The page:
Annie Agarwal

Annie headshot.jpg

Having been born and raised in India, I feel like I have been fighting gender inequality constantly through my life. However, I know that I am not alone because this is something every girl or woman across the globe is facing in varying degrees. The inequalities are so normalized that we don't even ask why? Could we all be like a frog sitting in a tub of water with slow, rising temperature that we don't even feel the heat or become numb to it? 'Why?' - That's all I want everyone to ask; I think that is a good place to begin with. I want to use data-sets to change mindsets. I want people to ask - 'Why is my country, state, city or community low on gender equality? How does this affect me? How am I a stakeholder in this? What can I do about it?' Asking the right questions is half of the problem solved and can lead to innovative solutions.

"...but honey, this will take us about 200 years to solve the problem...", I remember hearing that for the first time and the words kept echoing in my mind. How can we be okay with that? This is not acceptable, we need to set a tone of urgency; not for our daughters or grand-daughters but for us. The world is a mess, there are urgent goals being set, there is adversity, there is inequality, there is lack of trust, faith and surety of safe future. How did we get here? How can this world be a better place, a more inclusive and balanced place when a fair representation of half of this world's population is missing from the decision making tables? 

My efforts began while volunteering with UN's data innovation team. When I started working with the gender data my goal was to build intuitive, dynamic, data driven dashboards or reports primarily for public consumption; where a 6 year old or a 60 year old can look at it, understand it and ask 'Why?'. I wanted people to interact with it and have fun with it at the same time. A lot of gender experts loved the work and I thought perhaps, as a secondary measure this could also be used to aid research and help with policies or decision making. Not only there exists a gap on collection of accurate, gender disaggregated data but also there aren't a lot of intuitive, data driven reports that exist.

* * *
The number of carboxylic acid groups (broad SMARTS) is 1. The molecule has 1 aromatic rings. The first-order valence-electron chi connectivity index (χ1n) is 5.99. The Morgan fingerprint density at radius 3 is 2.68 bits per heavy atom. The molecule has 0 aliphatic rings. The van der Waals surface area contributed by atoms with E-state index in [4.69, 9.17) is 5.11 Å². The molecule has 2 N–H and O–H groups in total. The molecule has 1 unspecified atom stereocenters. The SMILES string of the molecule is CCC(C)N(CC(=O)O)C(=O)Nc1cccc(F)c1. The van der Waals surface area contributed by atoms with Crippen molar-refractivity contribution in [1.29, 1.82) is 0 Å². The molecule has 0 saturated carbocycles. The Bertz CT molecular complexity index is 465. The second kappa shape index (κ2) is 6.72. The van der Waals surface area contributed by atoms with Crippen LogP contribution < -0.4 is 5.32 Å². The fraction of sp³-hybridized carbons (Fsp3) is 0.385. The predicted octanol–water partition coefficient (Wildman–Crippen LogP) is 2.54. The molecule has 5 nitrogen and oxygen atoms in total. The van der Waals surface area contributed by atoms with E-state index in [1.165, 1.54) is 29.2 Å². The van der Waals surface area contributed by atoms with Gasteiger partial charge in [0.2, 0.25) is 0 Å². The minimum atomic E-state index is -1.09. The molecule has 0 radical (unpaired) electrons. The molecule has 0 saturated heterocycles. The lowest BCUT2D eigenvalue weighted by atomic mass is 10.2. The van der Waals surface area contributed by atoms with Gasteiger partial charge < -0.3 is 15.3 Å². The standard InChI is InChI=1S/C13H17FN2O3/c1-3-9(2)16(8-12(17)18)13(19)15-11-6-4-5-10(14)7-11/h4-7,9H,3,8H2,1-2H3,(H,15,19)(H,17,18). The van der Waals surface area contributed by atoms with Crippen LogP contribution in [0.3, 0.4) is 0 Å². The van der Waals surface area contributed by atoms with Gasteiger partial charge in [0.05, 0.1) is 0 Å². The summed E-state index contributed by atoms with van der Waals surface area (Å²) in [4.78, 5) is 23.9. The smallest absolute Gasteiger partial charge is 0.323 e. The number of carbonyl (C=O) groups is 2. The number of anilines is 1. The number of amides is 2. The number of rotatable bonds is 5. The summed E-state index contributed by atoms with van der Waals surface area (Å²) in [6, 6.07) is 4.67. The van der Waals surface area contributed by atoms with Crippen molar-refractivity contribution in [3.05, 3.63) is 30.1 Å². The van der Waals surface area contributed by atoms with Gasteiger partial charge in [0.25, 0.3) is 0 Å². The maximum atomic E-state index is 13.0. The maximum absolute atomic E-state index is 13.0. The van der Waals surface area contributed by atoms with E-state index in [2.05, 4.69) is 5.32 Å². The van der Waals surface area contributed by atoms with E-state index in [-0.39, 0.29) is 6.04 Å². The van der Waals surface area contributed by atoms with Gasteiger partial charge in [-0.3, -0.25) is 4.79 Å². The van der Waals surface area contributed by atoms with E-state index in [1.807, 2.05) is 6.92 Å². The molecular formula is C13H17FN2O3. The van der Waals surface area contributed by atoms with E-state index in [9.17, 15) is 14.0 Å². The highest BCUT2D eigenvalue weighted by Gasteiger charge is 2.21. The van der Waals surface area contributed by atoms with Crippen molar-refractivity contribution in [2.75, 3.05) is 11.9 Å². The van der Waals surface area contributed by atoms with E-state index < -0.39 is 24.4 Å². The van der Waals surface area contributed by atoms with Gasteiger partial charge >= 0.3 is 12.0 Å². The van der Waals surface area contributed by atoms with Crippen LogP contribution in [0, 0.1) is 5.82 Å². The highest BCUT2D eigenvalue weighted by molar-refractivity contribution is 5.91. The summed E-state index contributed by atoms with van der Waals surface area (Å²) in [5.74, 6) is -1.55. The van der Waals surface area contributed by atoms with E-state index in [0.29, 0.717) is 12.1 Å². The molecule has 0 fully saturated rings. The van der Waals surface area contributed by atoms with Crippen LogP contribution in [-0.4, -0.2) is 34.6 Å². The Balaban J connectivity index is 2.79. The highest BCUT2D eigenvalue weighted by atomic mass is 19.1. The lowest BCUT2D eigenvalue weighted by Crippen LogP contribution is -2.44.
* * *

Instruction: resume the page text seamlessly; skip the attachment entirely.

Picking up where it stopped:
The more I presented my work in various pilots the more questions people asked - when can it be available to them? I started to receive messages, emails, comments, coffee invitations from people who felt inspired and found such work highly valuable. It was raising awareness levels and it made me really happy. I am convinced that I need to accelerate and scale this effort. Read what people are saying about this effort here.


So here I am, armed with my innovative and curious mind, trained on big data, analytics and passionate about gender equality. I have found my 'ikigai' and it has taken me years to get here. I have been fortunate to find mentors and allies on my path who have helped me get to where I am today, ready to make an effort for a cause I have always believed in. And on this front I am not alone, I have an army of data scientists and experts collaborating across the globe and volunteering to help solve this equation.


A key question that I asked myself before working on gender inequality is whether I would have the same courage and passion if the inequalities were high for men - the answer to that is 'Yes'. I am not hoping to turn the table the other way round or create a lopsided argument. I am targeting for a more balanced approach and inclusive growth. There are interesting case studies where we see male disparities (although that's more uncommon) and we still ask 'Why?' And I think that is always a good place to begin with.